Jenny Chan 陳詠欣
Jun 21, 2016

Cannes 2016: A cute complex can earn a nuts startup $100 million

Three Squirrels, one of only two Chinese startups speaking at the festival, revealed that super cuteness can be a superpower.

Cannes 2016: A cute complex can earn a nuts startup $100 million

CANNES - Guangyu Guo, the chief brand officer of online nut retailer Three Squirrels, claimed that his 4-year-old startup has already exceeded US$100 million in revenue.

How? By charming the millennial consumers of China with cute overload. "The Three Squirrels' superpower is their super cuteness," stated a voiceover in the startup's branding video. "You not only get tasty nuts, but love and happiness when squirrelised customer service staff say 'Wooooo, hello master!' to you!”

Members of the younger Chinese generation love anything cute and even talk in a cutesy way, said Guo, himself born in 1987, because most of them want to stay in a young state of mind. "They have a 'cute complex', and more than 70 percent of their purchases is directly influenced by cute brands".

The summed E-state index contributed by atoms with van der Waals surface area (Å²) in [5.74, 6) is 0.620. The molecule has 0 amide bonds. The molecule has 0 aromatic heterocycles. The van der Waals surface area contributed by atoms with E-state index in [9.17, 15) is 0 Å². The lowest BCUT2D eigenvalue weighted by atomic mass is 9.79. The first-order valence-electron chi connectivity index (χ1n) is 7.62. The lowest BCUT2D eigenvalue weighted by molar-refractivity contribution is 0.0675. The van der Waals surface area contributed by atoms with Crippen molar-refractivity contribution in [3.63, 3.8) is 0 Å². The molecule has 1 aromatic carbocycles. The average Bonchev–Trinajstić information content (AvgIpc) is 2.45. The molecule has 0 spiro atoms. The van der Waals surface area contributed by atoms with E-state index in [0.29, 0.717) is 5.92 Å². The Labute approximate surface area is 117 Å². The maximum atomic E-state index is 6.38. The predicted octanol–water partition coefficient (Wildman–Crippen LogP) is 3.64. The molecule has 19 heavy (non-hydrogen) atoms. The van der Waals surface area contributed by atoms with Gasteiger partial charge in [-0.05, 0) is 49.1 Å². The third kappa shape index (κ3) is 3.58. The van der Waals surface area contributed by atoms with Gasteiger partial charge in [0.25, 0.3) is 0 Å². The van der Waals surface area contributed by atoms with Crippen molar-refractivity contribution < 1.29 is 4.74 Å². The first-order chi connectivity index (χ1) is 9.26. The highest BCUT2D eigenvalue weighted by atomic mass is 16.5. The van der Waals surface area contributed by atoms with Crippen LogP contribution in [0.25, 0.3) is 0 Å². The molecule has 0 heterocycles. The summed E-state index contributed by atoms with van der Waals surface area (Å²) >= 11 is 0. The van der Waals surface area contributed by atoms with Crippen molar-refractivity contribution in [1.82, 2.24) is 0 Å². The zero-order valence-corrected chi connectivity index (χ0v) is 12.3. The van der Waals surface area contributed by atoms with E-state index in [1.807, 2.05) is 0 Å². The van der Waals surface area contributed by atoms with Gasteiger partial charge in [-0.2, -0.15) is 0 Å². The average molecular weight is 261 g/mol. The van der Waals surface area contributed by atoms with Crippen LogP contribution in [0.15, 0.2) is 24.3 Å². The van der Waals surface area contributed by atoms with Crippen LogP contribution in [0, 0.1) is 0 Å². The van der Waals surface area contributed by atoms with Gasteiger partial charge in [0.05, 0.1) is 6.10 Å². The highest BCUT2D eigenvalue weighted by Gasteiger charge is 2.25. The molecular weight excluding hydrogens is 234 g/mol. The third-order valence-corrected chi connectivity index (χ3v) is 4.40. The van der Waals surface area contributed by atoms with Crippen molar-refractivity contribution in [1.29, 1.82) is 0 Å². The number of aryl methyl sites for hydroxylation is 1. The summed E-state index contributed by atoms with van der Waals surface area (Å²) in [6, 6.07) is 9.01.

More Cannes 2016 coverage

Three Squirrels has 20 million fans, and more than 60 percent of them are between 16 and 30.

"Think cute in order to dominate the snack-food category, especially online," said Guo. The brand has three cartoon-squirrel mascots, each with its own teenager personality. But it is not just about a light-hearted brand positioning, he said, but to be committed to just one target group, preferably a younger one, so that your brand can "grow up together" with them.

Guangyu Guo, Three Squirrels
Guangyu Guo, Three Squirrels

Campaign Asia-Pacific's take:

Guo's comments were part of a talk hosted by Netease Media, whose marketing general manager, An Li, said the company is "still a teenager in the internet industry", though it was founded in 1997. While Guo's comments were lively and engaging, attendees described the session overall as "a 25-minute credentials presentation for Netease". In general, Chinese companies need to step up on the international stage, understanding that a speaking opportunity is not a sales pitch but a chance to generate new ideas, present an opinion or provoke a conversation.

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